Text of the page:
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updated: 8/12/2011 2:27 PM

For racing champ Guidry, nervousness a good sign

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  • Randy Romero, left, listens as veteran jockey Mark Guidry talks Friday before making his return to racing in the jockeys vs. legends race at Arlington Park.

    Randy Romero, left, listens as veteran jockey Mark Guidry talks Friday before making his return to racing in the jockeys vs. legends race at Arlington Park.
    Photo courtesy FourFootedFotos


Mark Guidry is ready to return to the saddle.

Really, really ready.

"I'm really nervous and I never thought I would be," the two-time Arlington Park riding champion said Friday, before participating in a special jockey legends race and then returning for good aboard a mount in a stakes race later in the card. "I'm grateful that I am because that means something's bubbling up inside.

"I get emotional about it. There are a lot of things going through my mind."

Like, can a 52-year-old who hasn't ridden competitively for 4 years find the same magic that propelled him to more than 5,000 career victories?

"I've been riding 10 or 11 horses a day for the last two-and-a-half months, but there's still a question mark on the fitness," Guidry said. "I'm sure there's a lot of rust I have to shake off, but I feel the old competitiveness coming back and just hope I can pick up where I left off."

A couple of his former riding mates on the Chicago thoroughbred circuit believe he can and will.

"He's only 52, and that's young enough; I rode until I was 60," said Earlie Fires, now 64. "He could do it easy.

"Mark's actually a great rider. He lets a horse be where it wants to be. If you're trying to put horses in where they don't want to be and then keep them going -- that's a hard job. Mark has always ridden that way so I don't think it will be hard for him to come back."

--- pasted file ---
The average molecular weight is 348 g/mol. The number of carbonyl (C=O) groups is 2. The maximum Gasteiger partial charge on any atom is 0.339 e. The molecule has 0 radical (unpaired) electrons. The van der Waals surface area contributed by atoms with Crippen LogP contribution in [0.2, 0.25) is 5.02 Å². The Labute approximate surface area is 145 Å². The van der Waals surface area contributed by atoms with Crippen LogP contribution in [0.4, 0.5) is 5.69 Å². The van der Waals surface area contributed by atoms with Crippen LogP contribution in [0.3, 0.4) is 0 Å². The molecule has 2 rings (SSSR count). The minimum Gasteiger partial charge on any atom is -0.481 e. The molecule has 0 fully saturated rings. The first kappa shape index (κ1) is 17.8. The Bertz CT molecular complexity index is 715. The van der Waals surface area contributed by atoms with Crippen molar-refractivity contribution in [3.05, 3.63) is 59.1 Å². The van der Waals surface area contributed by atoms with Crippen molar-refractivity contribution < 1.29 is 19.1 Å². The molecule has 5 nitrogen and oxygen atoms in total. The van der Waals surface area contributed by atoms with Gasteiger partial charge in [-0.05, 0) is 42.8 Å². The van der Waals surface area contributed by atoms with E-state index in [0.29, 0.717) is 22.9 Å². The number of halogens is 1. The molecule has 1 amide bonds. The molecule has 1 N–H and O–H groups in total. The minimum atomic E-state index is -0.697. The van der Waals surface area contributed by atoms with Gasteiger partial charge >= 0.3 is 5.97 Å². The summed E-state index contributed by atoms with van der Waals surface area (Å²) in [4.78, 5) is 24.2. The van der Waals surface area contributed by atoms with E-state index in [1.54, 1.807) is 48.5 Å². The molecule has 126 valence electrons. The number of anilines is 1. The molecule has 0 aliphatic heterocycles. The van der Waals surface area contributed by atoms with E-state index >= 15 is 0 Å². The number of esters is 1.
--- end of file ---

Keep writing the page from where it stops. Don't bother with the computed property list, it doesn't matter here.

Ray Sibille, who like Guidry hopped out of the saddle to become a trainer, looks forward to seeing his old pal back on track.

"The only difference between him and me is that I would've kept riding," Sibille said. "My hip forced me out. But I knew what it was like on the other side."

Guidry soon found out.

"It gave me a whole different outlook in the game," said Guidry, recipient of the George Woolf award in 2006 for his humanitarian work following Hurricane Katrina. "I was so used to coming back from a race and saying to the trainer, 'sorry about our luck, we'll get em' next time.' As a trainer there is no next time.

"Hopefully this time around I can have a little more compassion for the trainers and the owners instead of maybe taking it for granted, turning the page and running straight for the next horse."

On Saturday, Guidry begins riding regularly at Ellis Park in Kentucky. And if all goes to plan, that would be followed by stops at Keeneland, Churchill Downs and then ... perhaps Arlington again?

"I would love to next year," he said. "I'm hoping and praying they get everything right here in Chicago -- that would definitely entice people to come back here. And I don't want that to be a negative thing at all because I love Chicago. The good Lord himself comes to Chicago in the summertime. I'm really looking forward to it."

For now, his legion of fans here had to settle for his return to racing Friday at Arlington.

"To be able to have my comeback at Arlington Park, where Chicago racing has been so good to me in my career, I think it's a real good fit," he said.

As would an eventual induction in the National Thoroughbred Hall of Fame when his career comes to an end.

"I wish I could just get a Breeders' Cup race or a Triple Crown race and throw that on my resume," he said. "I'm hoping to get in the Hall of Fame one day. I'm not going to beat around the bush.

So, hopefully, and if not I tried."